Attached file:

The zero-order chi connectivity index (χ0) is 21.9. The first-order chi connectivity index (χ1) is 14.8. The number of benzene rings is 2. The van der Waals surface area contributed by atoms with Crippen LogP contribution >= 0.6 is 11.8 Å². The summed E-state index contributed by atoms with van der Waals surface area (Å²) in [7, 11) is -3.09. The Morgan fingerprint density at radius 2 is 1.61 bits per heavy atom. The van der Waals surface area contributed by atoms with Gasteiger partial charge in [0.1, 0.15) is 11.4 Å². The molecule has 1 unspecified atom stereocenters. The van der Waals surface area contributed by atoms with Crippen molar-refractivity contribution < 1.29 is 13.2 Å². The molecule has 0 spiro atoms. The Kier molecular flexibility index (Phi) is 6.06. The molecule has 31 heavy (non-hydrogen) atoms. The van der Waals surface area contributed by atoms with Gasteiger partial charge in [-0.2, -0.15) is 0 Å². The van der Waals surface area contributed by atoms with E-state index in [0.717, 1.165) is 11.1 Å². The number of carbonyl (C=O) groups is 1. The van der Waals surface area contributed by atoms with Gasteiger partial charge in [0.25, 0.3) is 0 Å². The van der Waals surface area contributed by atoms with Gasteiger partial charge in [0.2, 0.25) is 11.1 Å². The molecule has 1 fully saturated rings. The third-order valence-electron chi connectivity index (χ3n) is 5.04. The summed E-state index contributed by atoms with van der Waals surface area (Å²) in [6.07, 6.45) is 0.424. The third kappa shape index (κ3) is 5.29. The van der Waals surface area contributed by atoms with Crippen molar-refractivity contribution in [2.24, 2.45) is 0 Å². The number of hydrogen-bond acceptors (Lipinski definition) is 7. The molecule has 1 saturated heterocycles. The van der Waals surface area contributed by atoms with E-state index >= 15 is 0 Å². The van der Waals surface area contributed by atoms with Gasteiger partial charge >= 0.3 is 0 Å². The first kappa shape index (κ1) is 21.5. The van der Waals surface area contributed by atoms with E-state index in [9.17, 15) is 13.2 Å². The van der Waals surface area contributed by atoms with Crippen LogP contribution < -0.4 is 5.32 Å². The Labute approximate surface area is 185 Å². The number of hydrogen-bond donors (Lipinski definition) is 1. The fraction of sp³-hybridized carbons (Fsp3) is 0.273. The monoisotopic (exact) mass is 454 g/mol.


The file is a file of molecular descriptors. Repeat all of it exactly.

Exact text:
The zero-order chi connectivity index (χ0) is 21.9. The first-order chi connectivity index (χ1) is 14.8. The number of benzene rings is 2. The van der Waals surface area contributed by atoms with Crippen LogP contribution >= 0.6 is 11.8 Å². The summed E-state index contributed by atoms with van der Waals surface area (Å²) in [7, 11) is -3.09. The Morgan fingerprint density at radius 2 is 1.61 bits per heavy atom. The van der Waals surface area contributed by atoms with Gasteiger partial charge in [0.1, 0.15) is 11.4 Å². The molecule has 1 unspecified atom stereocenters. The van der Waals surface area contributed by atoms with Crippen molar-refractivity contribution < 1.29 is 13.2 Å². The molecule has 0 spiro atoms. The Kier molecular flexibility index (Phi) is 6.06. The molecule has 31 heavy (non-hydrogen) atoms. The van der Waals surface area contributed by atoms with Gasteiger partial charge in [-0.2, -0.15) is 0 Å². The van der Waals surface area contributed by atoms with E-state index in [0.717, 1.165) is 11.1 Å². The number of carbonyl (C=O) groups is 1. The van der Waals surface area contributed by atoms with Gasteiger partial charge in [0.25, 0.3) is 0 Å². The van der Waals surface area contributed by atoms with Gasteiger partial charge in [0.2, 0.25) is 11.1 Å². The molecule has 1 fully saturated rings. The third-order valence-electron chi connectivity index (χ3n) is 5.04. The summed E-state index contributed by atoms with van der Waals surface area (Å²) in [6.07, 6.45) is 0.424. The third kappa shape index (κ3) is 5.29. The van der Waals surface area contributed by atoms with Crippen molar-refractivity contribution in [2.24, 2.45) is 0 Å². The number of hydrogen-bond acceptors (Lipinski definition) is 7. The molecule has 1 saturated heterocycles. The van der Waals surface area contributed by atoms with E-state index >= 15 is 0 Å². The van der Waals surface area contributed by atoms with Gasteiger partial charge >= 0.3 is 0 Å². The first kappa shape index (κ1) is 21.5. The van der Waals surface area contributed by atoms with E-state index in [9.17, 15) is 13.2 Å². The van der Waals surface area contributed by atoms with Crippen LogP contribution < -0.4 is 5.32 Å². The Labute approximate surface area is 185 Å². The number of hydrogen-bond donors (Lipinski definition) is 1. The fraction of sp³-hybridized carbons (Fsp3) is 0.273. The monoisotopic (exact) mass is 454 g/mol.